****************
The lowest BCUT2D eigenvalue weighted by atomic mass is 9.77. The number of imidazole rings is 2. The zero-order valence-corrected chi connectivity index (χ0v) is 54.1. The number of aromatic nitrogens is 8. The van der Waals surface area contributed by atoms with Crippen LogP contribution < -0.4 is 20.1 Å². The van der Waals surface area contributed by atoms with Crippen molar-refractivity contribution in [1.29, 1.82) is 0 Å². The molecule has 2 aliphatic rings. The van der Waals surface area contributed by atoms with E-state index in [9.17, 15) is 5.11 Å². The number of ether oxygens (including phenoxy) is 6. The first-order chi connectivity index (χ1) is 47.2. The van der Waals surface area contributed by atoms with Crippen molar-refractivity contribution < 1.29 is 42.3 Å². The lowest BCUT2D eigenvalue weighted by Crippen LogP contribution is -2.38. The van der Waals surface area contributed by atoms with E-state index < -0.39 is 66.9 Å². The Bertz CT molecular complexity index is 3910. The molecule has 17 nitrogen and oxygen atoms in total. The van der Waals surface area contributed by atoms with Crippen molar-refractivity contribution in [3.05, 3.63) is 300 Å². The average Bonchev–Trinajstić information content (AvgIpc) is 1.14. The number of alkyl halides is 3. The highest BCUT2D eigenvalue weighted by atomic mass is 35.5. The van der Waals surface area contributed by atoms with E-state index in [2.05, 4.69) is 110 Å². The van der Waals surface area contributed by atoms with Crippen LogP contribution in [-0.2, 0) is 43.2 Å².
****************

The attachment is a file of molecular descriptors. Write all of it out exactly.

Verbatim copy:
The lowest BCUT2D eigenvalue weighted by atomic mass is 9.77. The number of imidazole rings is 2. The zero-order valence-corrected chi connectivity index (χ0v) is 54.1. The number of aromatic nitrogens is 8. The van der Waals surface area contributed by atoms with Crippen LogP contribution < -0.4 is 20.1 Å². The van der Waals surface area contributed by atoms with Crippen molar-refractivity contribution in [1.29, 1.82) is 0 Å². The molecule has 2 aliphatic rings. The van der Waals surface area contributed by atoms with E-state index in [9.17, 15) is 5.11 Å². The number of ether oxygens (including phenoxy) is 6. The first-order chi connectivity index (χ1) is 47.2. The van der Waals surface area contributed by atoms with Crippen molar-refractivity contribution < 1.29 is 42.3 Å². The lowest BCUT2D eigenvalue weighted by Crippen LogP contribution is -2.38. The van der Waals surface area contributed by atoms with E-state index < -0.39 is 66.9 Å². The Bertz CT molecular complexity index is 3910. The molecule has 17 nitrogen and oxygen atoms in total. The van der Waals surface area contributed by atoms with Crippen molar-refractivity contribution in [3.05, 3.63) is 300 Å². The average Bonchev–Trinajstić information content (AvgIpc) is 1.14. The number of alkyl halides is 3. The highest BCUT2D eigenvalue weighted by atomic mass is 35.5. The van der Waals surface area contributed by atoms with E-state index in [2.05, 4.69) is 110 Å². The van der Waals surface area contributed by atoms with Crippen LogP contribution in [-0.2, 0) is 43.2 Å².